Project documentation: Just enough just in time.

One of the projects I work on has lots of documentation; functional design documents, technical specification documents, interface design documents, etc., etc. These are mostly so there is agreement about what is going to be built and as a reference afterwards for the teams that work with and maintain the system. Having lots of documentation makes some sense, gives some assurance and confidence, but it takes a long time to write and agree.

I’m also working on another project that as yet, has very little documentation. And one of the things we need to figure out as we progress through this project is how to document it effectively.

So how much documentation is enough? How do you get the right amount of the right kind of documentation at the right time? I think it should probably start with understanding what you aim to achieve. If you want documentation that enables you to all agree what to build, that should be different from documentation that records the results of testing, which is going to be different from documentation that creates an encyclopedic knowledgebase that enables other developers and users to be able to understand the decisions that were made during building.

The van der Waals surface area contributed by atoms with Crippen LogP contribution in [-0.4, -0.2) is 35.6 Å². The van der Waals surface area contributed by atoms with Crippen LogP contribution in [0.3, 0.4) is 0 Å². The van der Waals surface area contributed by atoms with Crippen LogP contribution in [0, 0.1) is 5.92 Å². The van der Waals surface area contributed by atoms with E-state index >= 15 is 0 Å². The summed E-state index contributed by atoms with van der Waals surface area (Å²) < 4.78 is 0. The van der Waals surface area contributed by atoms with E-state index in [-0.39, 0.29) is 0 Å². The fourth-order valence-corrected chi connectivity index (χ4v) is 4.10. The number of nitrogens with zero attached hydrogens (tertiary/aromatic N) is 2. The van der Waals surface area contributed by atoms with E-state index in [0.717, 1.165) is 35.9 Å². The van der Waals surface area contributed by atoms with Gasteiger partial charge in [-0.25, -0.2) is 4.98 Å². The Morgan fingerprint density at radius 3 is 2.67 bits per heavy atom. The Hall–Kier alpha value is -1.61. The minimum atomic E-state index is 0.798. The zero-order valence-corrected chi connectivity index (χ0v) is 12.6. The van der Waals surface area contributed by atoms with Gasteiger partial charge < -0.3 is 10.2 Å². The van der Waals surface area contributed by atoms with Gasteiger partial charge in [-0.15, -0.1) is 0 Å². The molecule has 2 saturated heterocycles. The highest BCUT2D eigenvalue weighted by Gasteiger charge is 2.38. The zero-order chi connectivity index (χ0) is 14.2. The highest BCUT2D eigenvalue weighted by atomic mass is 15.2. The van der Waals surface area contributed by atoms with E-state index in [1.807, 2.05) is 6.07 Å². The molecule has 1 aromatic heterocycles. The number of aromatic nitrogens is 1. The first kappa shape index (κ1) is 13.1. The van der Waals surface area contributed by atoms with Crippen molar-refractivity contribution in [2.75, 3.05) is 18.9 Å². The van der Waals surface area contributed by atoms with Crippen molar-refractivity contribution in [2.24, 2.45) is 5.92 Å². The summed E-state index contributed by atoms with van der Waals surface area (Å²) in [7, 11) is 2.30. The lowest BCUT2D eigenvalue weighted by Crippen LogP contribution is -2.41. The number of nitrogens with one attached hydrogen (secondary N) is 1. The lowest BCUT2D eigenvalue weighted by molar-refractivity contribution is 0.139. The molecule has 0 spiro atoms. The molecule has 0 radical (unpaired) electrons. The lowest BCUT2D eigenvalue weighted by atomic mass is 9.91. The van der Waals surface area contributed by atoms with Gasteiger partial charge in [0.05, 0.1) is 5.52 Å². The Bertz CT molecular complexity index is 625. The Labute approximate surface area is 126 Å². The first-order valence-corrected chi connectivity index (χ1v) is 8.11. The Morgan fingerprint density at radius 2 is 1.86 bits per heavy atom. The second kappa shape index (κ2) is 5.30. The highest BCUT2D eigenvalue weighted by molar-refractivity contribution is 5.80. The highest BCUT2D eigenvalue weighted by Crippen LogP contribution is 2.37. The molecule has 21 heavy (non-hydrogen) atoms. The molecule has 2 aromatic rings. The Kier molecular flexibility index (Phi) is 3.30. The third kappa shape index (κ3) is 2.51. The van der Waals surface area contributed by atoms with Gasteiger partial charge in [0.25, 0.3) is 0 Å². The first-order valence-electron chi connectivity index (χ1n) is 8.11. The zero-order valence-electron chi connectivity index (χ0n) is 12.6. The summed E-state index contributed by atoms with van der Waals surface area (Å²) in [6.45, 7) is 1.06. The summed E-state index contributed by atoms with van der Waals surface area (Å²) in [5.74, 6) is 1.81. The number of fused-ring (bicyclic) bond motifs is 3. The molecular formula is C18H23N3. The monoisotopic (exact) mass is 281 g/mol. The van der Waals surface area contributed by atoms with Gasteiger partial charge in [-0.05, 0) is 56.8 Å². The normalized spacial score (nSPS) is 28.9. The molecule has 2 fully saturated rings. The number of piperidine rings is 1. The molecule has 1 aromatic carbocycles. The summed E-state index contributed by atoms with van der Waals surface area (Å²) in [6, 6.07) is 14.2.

For our project, my aim is just enough just in time. The documentation should grow with the project, alongside it, and at the same time. So the first step is high level requirements that enable us to complete the discovery work. We’ll then figure out the next phase and what documentation is needed to support that. It might be that the high level requirements evolve into user stories or more detailed business requirements, but this evolution will provide just enough information for the next phase just in time for the next phase to start.